19. River Protection Project information systems assessment

    Energy Technology Data Exchange (ETDEWEB)

    JOHNSON, A.L.

    1999-07-28

    The Information Systems Assessment Report documents the results from assessing the Project Hanford Management Contract (PHMC) Hanford Data Integrator 2000 (HANDI 2000) system, Business Management System (BMS) and Work Management System phases (WMS), with respect to the System Engineering Capability Assessment Model (CAM). The assessment was performed in accordance with the expectations stated in the fiscal year (FY) 1999 Performance Agreement 7.1.1, item (2) which reads, ''Provide an assessment report on the selected Integrated Information System by July 31, 1999.'' This report assesses the BMS and WMS as implemented and planned for the River Protection Project (RPP). The systems implementation is being performed under the PHMC HANDI 2000 information system project. The project began in FY 1998 with the BMS, proceeded in FY 1999 with the Master Equipment List portion of the WMS, and will continue the WMS implementation as funding provides. This report constitutes an interim quality assessment providing information necessary for planning RPP's information systems activities. To avoid confusion, HANDI 2000 will be used when referring to the entire system, encompassing both the BMS and WMS. A graphical depiction of the system is shown in Figure 2-1 of this report.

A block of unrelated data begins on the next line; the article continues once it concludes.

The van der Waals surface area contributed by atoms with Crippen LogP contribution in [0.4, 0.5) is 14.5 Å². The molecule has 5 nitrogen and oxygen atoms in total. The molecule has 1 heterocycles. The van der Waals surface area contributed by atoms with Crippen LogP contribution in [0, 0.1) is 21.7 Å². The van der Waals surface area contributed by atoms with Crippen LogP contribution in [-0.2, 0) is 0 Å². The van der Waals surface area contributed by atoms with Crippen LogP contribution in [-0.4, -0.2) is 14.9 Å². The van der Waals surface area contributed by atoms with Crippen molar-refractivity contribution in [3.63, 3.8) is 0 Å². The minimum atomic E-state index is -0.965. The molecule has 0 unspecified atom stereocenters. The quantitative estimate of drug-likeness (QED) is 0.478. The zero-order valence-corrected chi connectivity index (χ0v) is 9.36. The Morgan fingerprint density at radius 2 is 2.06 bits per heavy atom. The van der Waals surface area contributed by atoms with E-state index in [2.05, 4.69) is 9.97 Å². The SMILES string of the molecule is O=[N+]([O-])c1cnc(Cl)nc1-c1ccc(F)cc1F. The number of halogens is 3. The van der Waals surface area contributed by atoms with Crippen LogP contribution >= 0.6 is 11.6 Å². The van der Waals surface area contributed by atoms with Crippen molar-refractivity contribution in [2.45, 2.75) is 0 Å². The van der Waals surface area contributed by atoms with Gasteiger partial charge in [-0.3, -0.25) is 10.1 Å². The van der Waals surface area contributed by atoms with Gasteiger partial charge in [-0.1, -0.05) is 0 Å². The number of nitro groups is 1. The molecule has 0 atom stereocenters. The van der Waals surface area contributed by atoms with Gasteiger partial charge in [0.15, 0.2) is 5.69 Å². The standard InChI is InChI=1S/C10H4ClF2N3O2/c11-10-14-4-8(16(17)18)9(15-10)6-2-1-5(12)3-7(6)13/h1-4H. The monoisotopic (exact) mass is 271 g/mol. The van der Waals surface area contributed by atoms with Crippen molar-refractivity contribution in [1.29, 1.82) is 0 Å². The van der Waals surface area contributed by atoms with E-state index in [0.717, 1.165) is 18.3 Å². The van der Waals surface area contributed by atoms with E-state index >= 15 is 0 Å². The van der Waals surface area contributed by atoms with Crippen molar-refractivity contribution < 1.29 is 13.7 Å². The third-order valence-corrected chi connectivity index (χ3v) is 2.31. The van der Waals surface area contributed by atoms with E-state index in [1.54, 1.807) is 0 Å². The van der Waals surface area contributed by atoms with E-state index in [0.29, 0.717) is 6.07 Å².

20. Self-assessed performance improves statistical fusion of image labels

    International Nuclear Information System (INIS)

    Bryan, Frederick W.; Xu, Zhoubing; Asman, Andrew J.; Allen, Wade M.; Reich, Daniel S.; Landman, Bennett A.

    2014-01-01